Date of Degree


Document Type


Degree Name

Doctor of Philosophy (PhD)




Alfredo Ortiz Aragón


Julie Nadeau


Sandra Guzman Foster


Factors for Success of International Female Doctoral Students in Science in the United States

Many international doctoral female students in the sciences in the United States do not obtain a degree despite their large investment in time, effort, and financial resources. The loss of highly prepared and credentialed international female doctoral students, who have a genuine interest in science but who choose not to pursue their studies to graduation or switch careers due to real or perceived barriers, signifies such a loss not just for the women themselves and their families but for their countries of origin, their hosts universities, the scientific professions, and society in general (Castillo et al., 2014). The purpose of this qualitative transcendental descriptive phenomenological study was to explore the lived experiences of international female doctoral students who succeeded in their doctoral programs in the United States in science, technology, engineering, and mathematics (STEM), or completed a professional program in the health sciences.

I utilized a transcendental descriptive phenomenological approach to explore, describe, and understand how international female doctoral students succeeded in their doctoral programs in the United States in the sciences. To improve the methodological validity of the study, triangulation of data sources and data methods were used. Through multiple methods and multiple sources, I gathered data which provided a rich description of the phenomenon investigated (Bloomberg & Volpe, 2016). I utilized Arts Based Research and testimonios to arrive at key findings.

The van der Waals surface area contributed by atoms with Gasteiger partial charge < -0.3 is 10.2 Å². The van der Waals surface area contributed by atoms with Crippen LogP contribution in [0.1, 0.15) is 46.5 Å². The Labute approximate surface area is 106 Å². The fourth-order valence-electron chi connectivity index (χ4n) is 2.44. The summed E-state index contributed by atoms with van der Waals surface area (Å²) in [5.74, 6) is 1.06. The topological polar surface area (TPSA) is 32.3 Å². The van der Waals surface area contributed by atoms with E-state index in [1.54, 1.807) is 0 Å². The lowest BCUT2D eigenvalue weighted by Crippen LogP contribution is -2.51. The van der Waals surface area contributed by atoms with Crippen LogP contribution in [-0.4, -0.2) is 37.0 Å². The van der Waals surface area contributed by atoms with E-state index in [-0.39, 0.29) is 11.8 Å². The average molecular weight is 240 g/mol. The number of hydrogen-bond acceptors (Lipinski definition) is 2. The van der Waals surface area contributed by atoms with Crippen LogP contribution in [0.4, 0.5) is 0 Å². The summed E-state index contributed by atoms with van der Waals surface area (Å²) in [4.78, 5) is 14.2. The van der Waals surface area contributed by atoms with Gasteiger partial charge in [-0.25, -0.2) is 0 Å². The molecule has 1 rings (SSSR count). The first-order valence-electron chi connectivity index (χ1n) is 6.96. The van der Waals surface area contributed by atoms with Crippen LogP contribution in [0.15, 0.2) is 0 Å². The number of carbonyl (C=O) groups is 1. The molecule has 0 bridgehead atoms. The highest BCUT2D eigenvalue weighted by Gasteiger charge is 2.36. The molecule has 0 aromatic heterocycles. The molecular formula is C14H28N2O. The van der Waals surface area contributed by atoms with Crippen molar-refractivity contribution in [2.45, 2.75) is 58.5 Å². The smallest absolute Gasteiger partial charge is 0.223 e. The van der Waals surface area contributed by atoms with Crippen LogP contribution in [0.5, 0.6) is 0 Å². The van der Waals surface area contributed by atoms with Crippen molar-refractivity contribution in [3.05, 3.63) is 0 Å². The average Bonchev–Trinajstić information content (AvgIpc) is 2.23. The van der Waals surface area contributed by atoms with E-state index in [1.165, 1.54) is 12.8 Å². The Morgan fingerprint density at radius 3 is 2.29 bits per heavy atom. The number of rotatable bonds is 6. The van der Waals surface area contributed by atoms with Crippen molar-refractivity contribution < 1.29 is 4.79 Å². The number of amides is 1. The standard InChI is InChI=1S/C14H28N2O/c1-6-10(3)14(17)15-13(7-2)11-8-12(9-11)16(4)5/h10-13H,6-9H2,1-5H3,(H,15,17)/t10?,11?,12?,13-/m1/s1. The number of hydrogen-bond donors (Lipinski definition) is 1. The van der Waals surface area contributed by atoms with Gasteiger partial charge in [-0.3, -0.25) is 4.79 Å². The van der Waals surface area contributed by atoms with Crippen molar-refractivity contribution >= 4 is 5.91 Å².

Key findings explained the what, the why, and how these participants overcame insurmountable barriers and succeeded in their doctoral science programs in the United States. Families provided what was needed in terms of finances, resources, and support. Regardless of specific traditional religions or spirituality, faith gave strength and provided endurance to all participants during crisis. Support from academic advisors, research supervisors, faculty, and mentors were the number one factor for retention and student success for female international STEM and doctoral health science students in the United States. The role of peers was important. Balance also played an important role in the success of international doctoral females in the sciences. The most resilient group was high risk students. The participants persevered due to personal, social, and institutional factors. Participants underwent a process of transformation to create their new doctoral and scientific identities. Findings from Testimonios revealed that participants contributed human capital, and suffered cultural dissonance, discrimination, sexual harassment, and gender, cultural, and class microaggressions.

Universities in the United States can provide “safe spaces” on their campuses to serve as refuge centers that deliver a sense of belonging and support for those international female doctoral science students who suffer from discrimination, alienation, and/or microaggressions. Universities must provide safe methods, formal and informal, to report sexual harassment and provide fair and equitable access to resources for all employees and doctoral students. They must create policies that support faculty and doctoral students during times when family and personal life demands are overwhelming, specifically for raising young children, taking care of an ill or disabled family member, caring for elderly parents, or when in a personal crisis.